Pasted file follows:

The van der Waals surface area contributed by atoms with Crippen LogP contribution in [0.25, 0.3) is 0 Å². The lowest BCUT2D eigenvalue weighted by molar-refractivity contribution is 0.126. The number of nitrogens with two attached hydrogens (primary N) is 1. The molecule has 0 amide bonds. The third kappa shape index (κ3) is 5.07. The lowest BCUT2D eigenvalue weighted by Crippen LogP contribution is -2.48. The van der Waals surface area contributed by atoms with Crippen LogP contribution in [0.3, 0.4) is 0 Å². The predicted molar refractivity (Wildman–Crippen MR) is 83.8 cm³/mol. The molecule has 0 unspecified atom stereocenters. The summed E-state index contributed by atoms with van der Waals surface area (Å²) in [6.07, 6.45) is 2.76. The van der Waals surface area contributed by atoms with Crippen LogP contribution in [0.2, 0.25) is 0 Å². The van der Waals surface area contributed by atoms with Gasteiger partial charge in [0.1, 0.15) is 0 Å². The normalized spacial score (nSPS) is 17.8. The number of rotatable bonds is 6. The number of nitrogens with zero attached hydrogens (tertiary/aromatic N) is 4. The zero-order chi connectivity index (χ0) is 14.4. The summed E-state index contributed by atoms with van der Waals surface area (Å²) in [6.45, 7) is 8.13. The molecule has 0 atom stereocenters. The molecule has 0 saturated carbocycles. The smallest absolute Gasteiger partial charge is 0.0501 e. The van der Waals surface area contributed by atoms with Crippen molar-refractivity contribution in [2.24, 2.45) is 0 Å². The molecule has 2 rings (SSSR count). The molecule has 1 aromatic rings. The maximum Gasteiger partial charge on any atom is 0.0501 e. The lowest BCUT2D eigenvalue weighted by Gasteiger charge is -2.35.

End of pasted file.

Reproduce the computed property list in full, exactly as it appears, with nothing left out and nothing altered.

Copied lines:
The van der Waals surface area contributed by atoms with Crippen LogP contribution in [0.25, 0.3) is 0 Å². The lowest BCUT2D eigenvalue weighted by molar-refractivity contribution is 0.126. The number of nitrogens with two attached hydrogens (primary N) is 1. The molecule has 0 amide bonds. The third kappa shape index (κ3) is 5.07. The lowest BCUT2D eigenvalue weighted by Crippen LogP contribution is -2.48. The van der Waals surface area contributed by atoms with Crippen LogP contribution in [0.3, 0.4) is 0 Å². The predicted molar refractivity (Wildman–Crippen MR) is 83.8 cm³/mol. The molecule has 0 unspecified atom stereocenters. The summed E-state index contributed by atoms with van der Waals surface area (Å²) in [6.07, 6.45) is 2.76. The van der Waals surface area contributed by atoms with Crippen LogP contribution in [0.2, 0.25) is 0 Å². The van der Waals surface area contributed by atoms with Gasteiger partial charge in [0.1, 0.15) is 0 Å². The normalized spacial score (nSPS) is 17.8. The number of rotatable bonds is 6. The number of nitrogens with zero attached hydrogens (tertiary/aromatic N) is 4. The zero-order chi connectivity index (χ0) is 14.4. The summed E-state index contributed by atoms with van der Waals surface area (Å²) in [6.45, 7) is 8.13. The molecule has 0 atom stereocenters. The molecule has 0 saturated carbocycles. The smallest absolute Gasteiger partial charge is 0.0501 e. The van der Waals surface area contributed by atoms with Crippen molar-refractivity contribution in [2.24, 2.45) is 0 Å². The molecule has 2 rings (SSSR count). The molecule has 1 aromatic rings. The maximum Gasteiger partial charge on any atom is 0.0501 e. The lowest BCUT2D eigenvalue weighted by Gasteiger charge is -2.35.